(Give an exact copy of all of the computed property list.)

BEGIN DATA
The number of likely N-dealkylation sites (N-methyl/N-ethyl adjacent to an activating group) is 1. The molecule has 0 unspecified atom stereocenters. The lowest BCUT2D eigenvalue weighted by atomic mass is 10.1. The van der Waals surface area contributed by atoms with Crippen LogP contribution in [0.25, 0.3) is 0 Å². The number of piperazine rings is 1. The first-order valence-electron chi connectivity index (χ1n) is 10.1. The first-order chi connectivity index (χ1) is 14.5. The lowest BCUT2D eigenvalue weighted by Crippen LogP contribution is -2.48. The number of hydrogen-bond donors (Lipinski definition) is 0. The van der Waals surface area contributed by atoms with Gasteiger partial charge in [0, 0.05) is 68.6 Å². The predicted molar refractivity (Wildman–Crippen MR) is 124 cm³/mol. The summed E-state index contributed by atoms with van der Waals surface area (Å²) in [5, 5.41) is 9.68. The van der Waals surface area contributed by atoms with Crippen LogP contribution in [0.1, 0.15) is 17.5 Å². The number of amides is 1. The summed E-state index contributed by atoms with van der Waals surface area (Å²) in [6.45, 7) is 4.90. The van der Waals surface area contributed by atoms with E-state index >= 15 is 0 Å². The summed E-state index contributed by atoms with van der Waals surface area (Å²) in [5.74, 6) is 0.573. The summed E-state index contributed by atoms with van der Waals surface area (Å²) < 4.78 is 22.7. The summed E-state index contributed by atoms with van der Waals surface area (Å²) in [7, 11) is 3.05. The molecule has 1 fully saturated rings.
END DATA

The number of likely N-dealkylation sites (N-methyl/N-ethyl adjacent to an activating group) is 1. The molecule has 0 unspecified atom stereocenters. The lowest BCUT2D eigenvalue weighted by atomic mass is 10.1. The van der Waals surface area contributed by atoms with Crippen LogP contribution in [0.25, 0.3) is 0 Å². The number of piperazine rings is 1. The first-order valence-electron chi connectivity index (χ1n) is 10.1. The first-order chi connectivity index (χ1) is 14.5. The lowest BCUT2D eigenvalue weighted by Crippen LogP contribution is -2.48. The number of hydrogen-bond donors (Lipinski definition) is 0. The van der Waals surface area contributed by atoms with Gasteiger partial charge in [0, 0.05) is 68.6 Å². The predicted molar refractivity (Wildman–Crippen MR) is 124 cm³/mol. The summed E-state index contributed by atoms with van der Waals surface area (Å²) in [5, 5.41) is 9.68. The van der Waals surface area contributed by atoms with Crippen LogP contribution in [0.1, 0.15) is 17.5 Å². The number of amides is 1. The summed E-state index contributed by atoms with van der Waals surface area (Å²) in [6.45, 7) is 4.90. The van der Waals surface area contributed by atoms with E-state index >= 15 is 0 Å². The summed E-state index contributed by atoms with van der Waals surface area (Å²) in [5.74, 6) is 0.573. The summed E-state index contributed by atoms with van der Waals surface area (Å²) < 4.78 is 22.7. The summed E-state index contributed by atoms with van der Waals surface area (Å²) in [7, 11) is 3.05. The molecule has 1 fully saturated rings.